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King Lear
Act 4, scene 3

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Entire Play

King Lear dramatizes the story of an aged king of ancient Britain, whose plan to divide his kingdom among his three…

Act 1, scene 1

King Lear, intending to divide his power and kingdom among his three daughters, demands public professions of their love. His…

Act 1, scene 2

Edmund, the earl of Gloucester’s illegitimate son, plots to displace his legitimate brother, Edgar, as Gloucester’s heir by turning Gloucester…

Act 1, scene 3

Goneril, with whom Lear has gone to live, expresses her anger at Lear and his knights. She orders her steward,…

Act 1, scene 4

The earl of Kent returns in disguise, offers his services to Lear, and is accepted as one of Lear’s followers….

Act 1, scene 5

Lear, setting out for Regan’s with his Fool, sends the disguised Kent ahead with a letter to Regan.

Act 2, scene 1

Edmund tricks Edgar into fleeing from Gloucester’s castle. After more of Edmund’s lies, Gloucester condemns Edgar to death and makes…

Act 2, scene 2

Kent meets Oswald at Gloucester’s castle (where both await answers to the letters they have brought Regan) and challenges Oswald…

Act 2, scene 3

Edgar disguises himself as a madman-beggar to escape his death sentence. (Although Kent remains onstage, a new scene begins because…

Act 2, scene 4

At Gloucester’s castle, Lear is angered that his messenger has been stocked and further angered that Regan and Cornwall refuse…

Act 3, scene 1

Kent, searching for Lear, meets a Gentleman and learns that Lear and the Fool are alone in the storm. Kent…

Act 3, scene 2

Lear rages against the elements while the Fool begs him to return to his daughters for shelter; when Kent finds…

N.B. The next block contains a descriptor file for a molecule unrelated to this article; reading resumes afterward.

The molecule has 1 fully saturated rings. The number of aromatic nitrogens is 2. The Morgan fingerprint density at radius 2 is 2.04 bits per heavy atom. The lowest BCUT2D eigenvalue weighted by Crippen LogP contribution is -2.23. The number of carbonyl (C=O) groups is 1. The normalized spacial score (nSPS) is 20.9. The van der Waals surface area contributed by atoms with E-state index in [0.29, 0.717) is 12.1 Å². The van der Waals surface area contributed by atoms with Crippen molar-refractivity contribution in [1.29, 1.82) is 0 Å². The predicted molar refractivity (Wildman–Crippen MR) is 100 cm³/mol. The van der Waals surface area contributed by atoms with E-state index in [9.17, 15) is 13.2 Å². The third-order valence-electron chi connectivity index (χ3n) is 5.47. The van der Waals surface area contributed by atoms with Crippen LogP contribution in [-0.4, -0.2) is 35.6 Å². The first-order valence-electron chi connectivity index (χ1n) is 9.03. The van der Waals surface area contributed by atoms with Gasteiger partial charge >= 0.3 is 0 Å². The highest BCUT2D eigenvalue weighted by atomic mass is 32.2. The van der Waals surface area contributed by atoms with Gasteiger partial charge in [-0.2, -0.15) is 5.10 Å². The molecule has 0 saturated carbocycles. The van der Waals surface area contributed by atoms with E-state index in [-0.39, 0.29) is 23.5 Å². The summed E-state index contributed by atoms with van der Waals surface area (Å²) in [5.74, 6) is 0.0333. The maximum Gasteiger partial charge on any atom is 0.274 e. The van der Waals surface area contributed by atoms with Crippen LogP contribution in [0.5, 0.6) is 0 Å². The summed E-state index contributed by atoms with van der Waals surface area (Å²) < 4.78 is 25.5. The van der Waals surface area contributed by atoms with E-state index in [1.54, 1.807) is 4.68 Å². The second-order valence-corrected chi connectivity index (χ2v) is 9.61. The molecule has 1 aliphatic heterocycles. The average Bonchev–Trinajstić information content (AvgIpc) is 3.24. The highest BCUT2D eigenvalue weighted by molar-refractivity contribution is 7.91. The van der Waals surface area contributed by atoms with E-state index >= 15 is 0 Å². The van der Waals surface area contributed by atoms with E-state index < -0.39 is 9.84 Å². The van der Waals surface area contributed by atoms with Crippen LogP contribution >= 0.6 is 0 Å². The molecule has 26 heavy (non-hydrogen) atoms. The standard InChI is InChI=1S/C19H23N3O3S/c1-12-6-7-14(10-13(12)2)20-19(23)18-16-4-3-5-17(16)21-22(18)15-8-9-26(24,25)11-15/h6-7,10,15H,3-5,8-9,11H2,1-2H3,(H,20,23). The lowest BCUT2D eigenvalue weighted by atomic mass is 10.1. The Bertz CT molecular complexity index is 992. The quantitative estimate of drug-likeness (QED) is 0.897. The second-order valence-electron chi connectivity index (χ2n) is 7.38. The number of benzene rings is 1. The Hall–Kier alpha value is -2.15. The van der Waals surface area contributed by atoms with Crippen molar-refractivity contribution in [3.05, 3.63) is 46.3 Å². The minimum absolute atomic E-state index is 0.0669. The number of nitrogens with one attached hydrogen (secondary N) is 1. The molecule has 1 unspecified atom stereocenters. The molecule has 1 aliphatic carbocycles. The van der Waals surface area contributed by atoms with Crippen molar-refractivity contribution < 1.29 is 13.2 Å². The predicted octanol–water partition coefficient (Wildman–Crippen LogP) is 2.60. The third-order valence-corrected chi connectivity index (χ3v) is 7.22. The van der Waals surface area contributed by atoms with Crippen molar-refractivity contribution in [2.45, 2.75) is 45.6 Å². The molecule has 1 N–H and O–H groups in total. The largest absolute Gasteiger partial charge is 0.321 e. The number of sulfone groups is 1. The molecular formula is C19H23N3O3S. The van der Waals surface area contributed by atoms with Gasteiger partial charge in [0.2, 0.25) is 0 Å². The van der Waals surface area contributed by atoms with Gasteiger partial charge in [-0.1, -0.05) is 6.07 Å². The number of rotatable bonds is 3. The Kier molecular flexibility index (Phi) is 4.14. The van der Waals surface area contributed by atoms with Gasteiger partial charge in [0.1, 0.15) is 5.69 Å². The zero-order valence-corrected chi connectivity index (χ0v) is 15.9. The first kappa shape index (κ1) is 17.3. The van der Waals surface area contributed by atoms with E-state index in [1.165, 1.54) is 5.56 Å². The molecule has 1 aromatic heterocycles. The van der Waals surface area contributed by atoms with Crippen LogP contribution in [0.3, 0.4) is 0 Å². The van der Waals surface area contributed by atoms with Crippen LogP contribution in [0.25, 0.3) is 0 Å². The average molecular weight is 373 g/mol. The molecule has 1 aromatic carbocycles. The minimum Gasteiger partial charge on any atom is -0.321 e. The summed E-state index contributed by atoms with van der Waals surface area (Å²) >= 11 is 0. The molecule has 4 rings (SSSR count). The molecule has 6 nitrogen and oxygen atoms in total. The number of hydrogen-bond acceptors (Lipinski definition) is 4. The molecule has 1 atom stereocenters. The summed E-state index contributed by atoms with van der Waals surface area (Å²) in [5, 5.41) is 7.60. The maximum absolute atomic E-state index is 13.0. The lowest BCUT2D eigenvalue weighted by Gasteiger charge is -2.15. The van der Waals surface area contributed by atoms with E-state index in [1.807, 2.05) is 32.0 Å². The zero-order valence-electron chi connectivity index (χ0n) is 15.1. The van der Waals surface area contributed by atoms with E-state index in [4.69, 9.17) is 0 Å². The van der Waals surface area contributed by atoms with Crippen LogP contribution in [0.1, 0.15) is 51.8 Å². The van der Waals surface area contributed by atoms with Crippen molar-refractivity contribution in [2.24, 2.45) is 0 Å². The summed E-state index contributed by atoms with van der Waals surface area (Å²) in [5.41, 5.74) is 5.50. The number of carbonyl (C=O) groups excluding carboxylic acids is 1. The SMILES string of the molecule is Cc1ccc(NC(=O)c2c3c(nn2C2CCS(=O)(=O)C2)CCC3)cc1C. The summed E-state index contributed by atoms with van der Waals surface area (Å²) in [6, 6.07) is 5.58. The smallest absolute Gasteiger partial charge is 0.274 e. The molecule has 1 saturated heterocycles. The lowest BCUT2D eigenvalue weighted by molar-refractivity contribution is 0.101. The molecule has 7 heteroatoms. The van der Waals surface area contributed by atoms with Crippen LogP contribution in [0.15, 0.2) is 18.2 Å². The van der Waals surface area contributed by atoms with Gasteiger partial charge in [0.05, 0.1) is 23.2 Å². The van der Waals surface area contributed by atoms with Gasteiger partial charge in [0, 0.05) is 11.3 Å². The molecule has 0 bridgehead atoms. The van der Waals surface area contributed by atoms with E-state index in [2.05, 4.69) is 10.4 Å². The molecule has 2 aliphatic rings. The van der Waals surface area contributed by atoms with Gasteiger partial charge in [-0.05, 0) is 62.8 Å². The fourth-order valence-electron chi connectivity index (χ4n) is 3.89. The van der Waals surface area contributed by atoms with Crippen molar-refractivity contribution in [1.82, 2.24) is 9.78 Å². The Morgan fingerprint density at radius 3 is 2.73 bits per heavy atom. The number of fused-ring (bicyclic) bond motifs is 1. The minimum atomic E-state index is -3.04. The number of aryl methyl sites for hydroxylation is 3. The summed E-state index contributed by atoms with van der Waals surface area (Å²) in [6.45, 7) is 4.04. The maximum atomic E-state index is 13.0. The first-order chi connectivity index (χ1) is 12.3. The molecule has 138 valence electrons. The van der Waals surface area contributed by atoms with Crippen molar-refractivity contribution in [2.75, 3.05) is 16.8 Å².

Act 3, scene 3

Gloucester tells Edmund that he has decided to go to Lear’s aid; he also tells him about an incriminating letter…

Act 3, scene 4

Lear, Kent, and the Fool reach the hovel, where they find Edgar disguised as Poor Tom, a madman-beggar. When Gloucester…

Act 3, scene 5

Edmund tells Cornwall about Gloucester’s decision to help Lear and about the incriminating letter from France; in return, Cornwall makes…

Act 3, scene 6

Lear, in his madness, imagines that Goneril and Regan are on trial before a tribunal made up of Edgar, the…

Act 3, scene 7

Cornwall dispatches men to capture Gloucester, whom he calls a traitor. Sending Edmund and Goneril to tell Albany about the…

Act 4, scene 1

Edgar, still in disguise as Poor Tom, meets the blinded Gloucester and agrees to lead him to Dover.

Act 4, scene 2

Goneril and Edmund arrive at Albany and Goneril’s castle. After Goneril has sent Edmund back to Cornwall, Albany enters and…

Act 4, scene 3

In the French camp Kent and a Gentleman discuss Cordelia’s love of Lear, which has brought her back to Britain…

Act 4, scene 4

In the French camp Cordelia orders out a search party for Lear.

Act 4, scene 5

Regan questions Oswald about Goneril and Edmund, states her intention to marry Edmund, and asks Oswald to dissuade Goneril from…

Act 4, scene 6

To cure Gloucester of despair, Edgar pretends to aid him in a suicide attempt, a fall from Dover Cliff to…

Act 4, scene 7